U.S. Water News Online
WASHINGTON -- The debate about perchlorate contamination in
drinking water is getting more heated as environmentalists object to
a report claiming the widespread toxin is far less dangerous than was
A National Academy of Sciences panel has said that perchlorate, a
toxic chemical used in rocket fuel and explosives, is safe for
consumption at levels 20 times the standard being considered by the
Environmental Protection Agency.
The study is expected to influence the EPA as it develops its
first national standard for perchlorate in drinking water. But
environmentalists contended such a high standard could endanger
children's health while letting defense contractors off the hook for
"Wherever this standard is applied, most perchlorate contamination
sites will be wiped off the map," said Lenny Siegel, director of the
Center for Public Environmental Oversight in Mountain View, Calif.
"Millions of children and pregnant women will continue to be guinea
pigs in the great perchlorate exposure experiment."
The study comes after years of disagreement over how dangerous it
is for people to drink water tainted with perchlorate, a pervasive
leftover of Cold War defense manufacturing that has been found in
drinking water in 35 states. The chemical, which leaches easily into
groundwater from defense and manufacturing sites, can inhibit thyroid
function and is considered particularly dangerous to children.
While the chemical also is found in nature, the panel said its
presence in the environment primarily comes from the manufacture and
use of rocket fuels as well as explosives and fireworks.
The NAS panel recommended a level for safe human consumption that
translates to approximately 20 parts per billion in drinking water.
Two years ago, the EPA issued a preliminary recommendation of 1 part
"The committee disagrees with EPA's conclusion and thinks that
perchlorate exposure is unlikely to lead to thyroid tumors in
humans," the panel said in a statement accompanying its report.
The recommendation puts a new perspective on concerns in
Massachusetts, including worries about contaminated wells on Cape Cod
that may have been tainted by groundwater from the Massachusetts
Perchlorate has been found in at least 10 locations around the
state, and environmental officials are working on developing new
standards that would outline what levels are safe for human
Tests on some wells in Millbury last year revealed perchlorate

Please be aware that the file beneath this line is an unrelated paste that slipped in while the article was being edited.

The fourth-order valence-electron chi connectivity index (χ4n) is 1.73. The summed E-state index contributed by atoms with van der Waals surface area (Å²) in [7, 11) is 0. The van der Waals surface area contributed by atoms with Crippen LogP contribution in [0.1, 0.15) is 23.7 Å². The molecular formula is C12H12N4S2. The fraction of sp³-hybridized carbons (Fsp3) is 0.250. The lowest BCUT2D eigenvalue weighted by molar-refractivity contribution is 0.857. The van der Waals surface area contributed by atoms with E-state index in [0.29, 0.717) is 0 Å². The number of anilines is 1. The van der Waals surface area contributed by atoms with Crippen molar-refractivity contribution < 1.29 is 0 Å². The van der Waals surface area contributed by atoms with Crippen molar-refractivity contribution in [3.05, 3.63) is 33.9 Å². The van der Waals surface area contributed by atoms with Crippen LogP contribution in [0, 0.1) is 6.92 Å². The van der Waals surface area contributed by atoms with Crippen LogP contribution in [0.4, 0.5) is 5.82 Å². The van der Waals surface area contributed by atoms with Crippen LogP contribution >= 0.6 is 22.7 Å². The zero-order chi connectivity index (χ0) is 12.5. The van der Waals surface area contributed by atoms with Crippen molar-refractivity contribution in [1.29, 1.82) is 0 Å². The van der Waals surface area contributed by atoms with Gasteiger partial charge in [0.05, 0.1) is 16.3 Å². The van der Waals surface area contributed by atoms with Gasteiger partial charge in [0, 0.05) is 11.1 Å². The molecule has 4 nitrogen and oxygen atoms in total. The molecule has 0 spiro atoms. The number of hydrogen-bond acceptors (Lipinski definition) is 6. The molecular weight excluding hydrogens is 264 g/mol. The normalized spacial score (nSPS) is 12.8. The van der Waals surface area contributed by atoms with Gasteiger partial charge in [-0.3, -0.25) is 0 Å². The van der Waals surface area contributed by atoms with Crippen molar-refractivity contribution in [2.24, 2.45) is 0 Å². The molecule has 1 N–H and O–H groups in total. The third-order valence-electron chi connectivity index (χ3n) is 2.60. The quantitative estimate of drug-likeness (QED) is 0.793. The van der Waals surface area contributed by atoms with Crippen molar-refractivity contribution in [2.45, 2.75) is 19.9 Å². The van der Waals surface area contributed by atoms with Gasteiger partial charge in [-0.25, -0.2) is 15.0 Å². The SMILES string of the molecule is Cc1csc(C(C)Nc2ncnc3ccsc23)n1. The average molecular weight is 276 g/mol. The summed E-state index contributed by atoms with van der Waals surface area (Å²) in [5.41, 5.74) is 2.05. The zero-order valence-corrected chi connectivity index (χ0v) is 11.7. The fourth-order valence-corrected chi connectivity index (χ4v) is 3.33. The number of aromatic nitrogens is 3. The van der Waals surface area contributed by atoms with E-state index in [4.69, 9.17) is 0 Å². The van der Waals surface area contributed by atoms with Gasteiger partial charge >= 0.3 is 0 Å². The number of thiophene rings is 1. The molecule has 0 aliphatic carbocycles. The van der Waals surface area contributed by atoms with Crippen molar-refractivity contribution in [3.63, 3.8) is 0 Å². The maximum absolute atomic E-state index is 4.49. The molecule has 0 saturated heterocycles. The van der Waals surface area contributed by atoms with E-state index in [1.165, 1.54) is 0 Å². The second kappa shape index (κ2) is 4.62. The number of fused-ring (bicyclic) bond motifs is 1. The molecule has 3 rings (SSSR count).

levels at 42.6 parts per billion at one well, and 18.45 parts per
billion at the other, according to the state Department of
Environmental Protections. DEP officials said then that the general
population should not drink water with more than 18 parts per
billion, while pregnant women, infants, and children younger than 12
should not drink water with levels at more than 1 part per billion.
The academy study was ordered by the Bush administration in 2003
to review the stricter standard the EPA had proposed in 2002. The
Pentagon had criticized that standard as too stringent and
recommended one as high as 200 parts per billion.
The Natural Resources Defense Council contended that documents
obtained under Freedom of Information Act requests showed the
Pentagon and the White House had sought to influence the scope of the
academy's study in order to get a weaker standard.
Local governments around the country already have begun trying to
hold defense contractors and the Pentagon liable for huge cleanup
costs to rid groundwater of the toxin.
Bob Hopkins, spokesman for the White House's Office of Science and
Technology Policy, said accusations of improper influence by
administration officials "couldn't be further from the truth."
The academy defended its work. "The government had no influence
over the conduct or outcome of this study," said E. William
Colglazier, the academy's executive officer. "The committee members
were highly competent, there were no conflicts of interest, and we
have full confidence in the report."
A few states have defined their own proposed limits on perchlorate
contamination in drinking water, though none is finalized.
California's standard is 6 parts per billion, while Massachusetts' is
1 part per billion.
Although California's standard would remain in place even if the
national standard were more lax, Californians would still be
affected. Contamination in the Colorado River, which provides
drinking water to 20 million people, comes from a site in Nevada.
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